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pressure cooking a rooster - Page 2

post #11 of 13

You probably could, but for us the whole point is not plucking. you'd have to pluck the chicken in this scenario, and I'm not sure that's much more work than plucking a pheasant and leaving it's own skin on in the first place :/

Rachel BB

Stem cell transplant from unrelated donor in Feb 2015. Thank you to all my friends here on BYC for all your support during my treatment and ongoing recovery!

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Rachel BB

Stem cell transplant from unrelated donor in Feb 2015. Thank you to all my friends here on BYC for all your support during my treatment and ongoing recovery!

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post #12 of 13
Quote:
Originally Posted by TexasVet View Post
 

I don't recommend using a pressure cooker, unless he was a really young roo. I did that once with an older bird and instead of getting tender, the darn thing shrunk up and got tougher and tougher. We couldn't eat him, and neither would the dog!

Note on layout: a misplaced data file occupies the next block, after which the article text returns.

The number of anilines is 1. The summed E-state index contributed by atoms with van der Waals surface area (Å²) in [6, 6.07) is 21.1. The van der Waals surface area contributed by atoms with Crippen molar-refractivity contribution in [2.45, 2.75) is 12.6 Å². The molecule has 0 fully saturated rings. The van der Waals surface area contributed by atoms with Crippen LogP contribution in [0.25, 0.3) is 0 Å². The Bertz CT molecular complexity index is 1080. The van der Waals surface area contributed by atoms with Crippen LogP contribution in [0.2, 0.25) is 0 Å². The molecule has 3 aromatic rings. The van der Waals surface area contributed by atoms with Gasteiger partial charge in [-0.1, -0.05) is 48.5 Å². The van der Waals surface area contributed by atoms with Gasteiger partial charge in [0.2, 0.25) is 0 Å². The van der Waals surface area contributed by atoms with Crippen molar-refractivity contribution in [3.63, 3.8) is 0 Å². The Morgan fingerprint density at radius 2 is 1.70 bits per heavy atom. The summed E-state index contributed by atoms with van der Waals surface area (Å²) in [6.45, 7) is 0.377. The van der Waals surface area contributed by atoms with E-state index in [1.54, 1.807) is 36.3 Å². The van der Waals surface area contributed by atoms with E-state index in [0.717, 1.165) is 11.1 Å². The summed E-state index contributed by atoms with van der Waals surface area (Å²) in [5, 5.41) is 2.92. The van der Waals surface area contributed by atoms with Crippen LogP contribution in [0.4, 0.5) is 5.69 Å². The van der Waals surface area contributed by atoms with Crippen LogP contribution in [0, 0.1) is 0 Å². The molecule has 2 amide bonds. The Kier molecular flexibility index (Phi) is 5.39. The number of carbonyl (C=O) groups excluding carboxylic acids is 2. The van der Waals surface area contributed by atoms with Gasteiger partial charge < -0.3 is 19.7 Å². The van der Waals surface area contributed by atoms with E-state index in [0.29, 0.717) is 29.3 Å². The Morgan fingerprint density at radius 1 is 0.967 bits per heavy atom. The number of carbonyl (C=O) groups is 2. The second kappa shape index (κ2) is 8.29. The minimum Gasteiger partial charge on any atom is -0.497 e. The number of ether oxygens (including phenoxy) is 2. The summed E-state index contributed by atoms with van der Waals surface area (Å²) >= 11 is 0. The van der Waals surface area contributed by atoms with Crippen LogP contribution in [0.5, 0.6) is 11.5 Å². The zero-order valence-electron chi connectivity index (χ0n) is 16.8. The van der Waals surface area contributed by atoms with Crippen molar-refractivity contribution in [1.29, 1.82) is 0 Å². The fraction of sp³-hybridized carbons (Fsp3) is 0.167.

I've had the best luck with a very slow simmer, followed by a couple of hours of soaking in the water as it cools off. You can also let it sit in the broth in the fridge overnight. The meat just falls off the bones.

Kathy in Texas
www.ChickenTrackin.com


Not really sure how you managed that,, pressure cookers were designed as a faster way to cook foods, but had the added benefit of tenderizing tougher meats. Of course you MUST add a small amount of water to the cooker as you are basicly steam cooking under extreme pressure. I've been pressure cooking various meats for 30 plus years and in my experience the longer you cook it the more tender it gets,, even to the point of mush if you over do it (fell asleep, lol)

post #13 of 13
I'm reviving this thread while waiting on my cockerel to cook out in my pressure cooker. I only did breast and legs though, not the whole bird.
I primarily have chickens for the breeds: preferring a certain temperament and feather texture.
Eggs are my way of convincing myself they're paying their keep.
2 Black Copper Marans, 9 Mottled Javas and one Ayam Cemani/Australorp mix (EE) for a total of 12 birds with a goal of 10 for next year.
Looking to start a permaculture space on 2 acres and trying to learn more about agroforestry.
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I primarily have chickens for the breeds: preferring a certain temperament and feather texture.
Eggs are my way of convincing myself they're paying their keep.
2 Black Copper Marans, 9 Mottled Javas and one Ayam Cemani/Australorp mix (EE) for a total of 12 birds with a goal of 10 for next year.
Looking to start a permaculture space on 2 acres and trying to learn more about agroforestry.
Reply
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